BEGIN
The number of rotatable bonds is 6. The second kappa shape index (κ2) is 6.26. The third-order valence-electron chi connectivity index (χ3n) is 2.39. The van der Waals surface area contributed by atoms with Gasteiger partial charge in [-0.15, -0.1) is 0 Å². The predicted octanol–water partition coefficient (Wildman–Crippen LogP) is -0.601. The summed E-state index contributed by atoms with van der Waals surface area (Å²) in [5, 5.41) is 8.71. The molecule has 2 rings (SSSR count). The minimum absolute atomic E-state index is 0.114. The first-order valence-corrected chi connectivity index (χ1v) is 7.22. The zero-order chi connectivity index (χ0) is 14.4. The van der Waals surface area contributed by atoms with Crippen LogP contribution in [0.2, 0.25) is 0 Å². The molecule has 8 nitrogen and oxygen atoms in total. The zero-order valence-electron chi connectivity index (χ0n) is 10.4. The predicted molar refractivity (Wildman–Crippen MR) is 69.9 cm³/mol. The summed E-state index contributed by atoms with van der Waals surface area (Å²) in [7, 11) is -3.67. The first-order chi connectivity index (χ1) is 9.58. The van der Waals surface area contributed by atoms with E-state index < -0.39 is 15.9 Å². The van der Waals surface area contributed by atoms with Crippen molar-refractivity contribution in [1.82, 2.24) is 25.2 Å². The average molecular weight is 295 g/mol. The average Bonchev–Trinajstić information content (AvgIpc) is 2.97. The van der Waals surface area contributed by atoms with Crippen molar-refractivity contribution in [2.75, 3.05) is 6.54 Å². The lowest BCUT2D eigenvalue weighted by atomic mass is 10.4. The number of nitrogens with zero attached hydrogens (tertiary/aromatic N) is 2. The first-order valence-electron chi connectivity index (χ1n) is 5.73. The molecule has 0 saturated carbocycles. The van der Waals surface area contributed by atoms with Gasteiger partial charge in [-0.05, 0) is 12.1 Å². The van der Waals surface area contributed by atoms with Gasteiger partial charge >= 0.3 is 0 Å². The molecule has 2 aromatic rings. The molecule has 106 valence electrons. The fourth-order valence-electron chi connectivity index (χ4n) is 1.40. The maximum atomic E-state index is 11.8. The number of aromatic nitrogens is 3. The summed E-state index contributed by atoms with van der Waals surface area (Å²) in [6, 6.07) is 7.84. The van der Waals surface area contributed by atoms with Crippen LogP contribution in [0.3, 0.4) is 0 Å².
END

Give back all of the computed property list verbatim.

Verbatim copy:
The number of rotatable bonds is 6. The second kappa shape index (κ2) is 6.26. The third-order valence-electron chi connectivity index (χ3n) is 2.39. The van der Waals surface area contributed by atoms with Gasteiger partial charge in [-0.15, -0.1) is 0 Å². The predicted octanol–water partition coefficient (Wildman–Crippen LogP) is -0.601. The summed E-state index contributed by atoms with van der Waals surface area (Å²) in [5, 5.41) is 8.71. The molecule has 2 rings (SSSR count). The minimum absolute atomic E-state index is 0.114. The first-order valence-corrected chi connectivity index (χ1v) is 7.22. The zero-order chi connectivity index (χ0) is 14.4. The van der Waals surface area contributed by atoms with Crippen LogP contribution in [0.2, 0.25) is 0 Å². The molecule has 8 nitrogen and oxygen atoms in total. The zero-order valence-electron chi connectivity index (χ0n) is 10.4. The predicted molar refractivity (Wildman–Crippen MR) is 69.9 cm³/mol. The summed E-state index contributed by atoms with van der Waals surface area (Å²) in [7, 11) is -3.67. The first-order chi connectivity index (χ1) is 9.58. The van der Waals surface area contributed by atoms with E-state index < -0.39 is 15.9 Å². The van der Waals surface area contributed by atoms with Crippen molar-refractivity contribution in [1.82, 2.24) is 25.2 Å². The average molecular weight is 295 g/mol. The average Bonchev–Trinajstić information content (AvgIpc) is 2.97. The van der Waals surface area contributed by atoms with Crippen molar-refractivity contribution in [2.75, 3.05) is 6.54 Å². The lowest BCUT2D eigenvalue weighted by atomic mass is 10.4. The number of nitrogens with zero attached hydrogens (tertiary/aromatic N) is 2. The first-order valence-electron chi connectivity index (χ1n) is 5.73. The molecule has 0 saturated carbocycles. The van der Waals surface area contributed by atoms with Gasteiger partial charge in [-0.05, 0) is 12.1 Å². The van der Waals surface area contributed by atoms with Gasteiger partial charge >= 0.3 is 0 Å². The molecule has 2 aromatic rings. The molecule has 106 valence electrons. The fourth-order valence-electron chi connectivity index (χ4n) is 1.40. The maximum atomic E-state index is 11.8. The number of aromatic nitrogens is 3. The summed E-state index contributed by atoms with van der Waals surface area (Å²) in [6, 6.07) is 7.84. The van der Waals surface area contributed by atoms with Crippen LogP contribution in [0.3, 0.4) is 0 Å².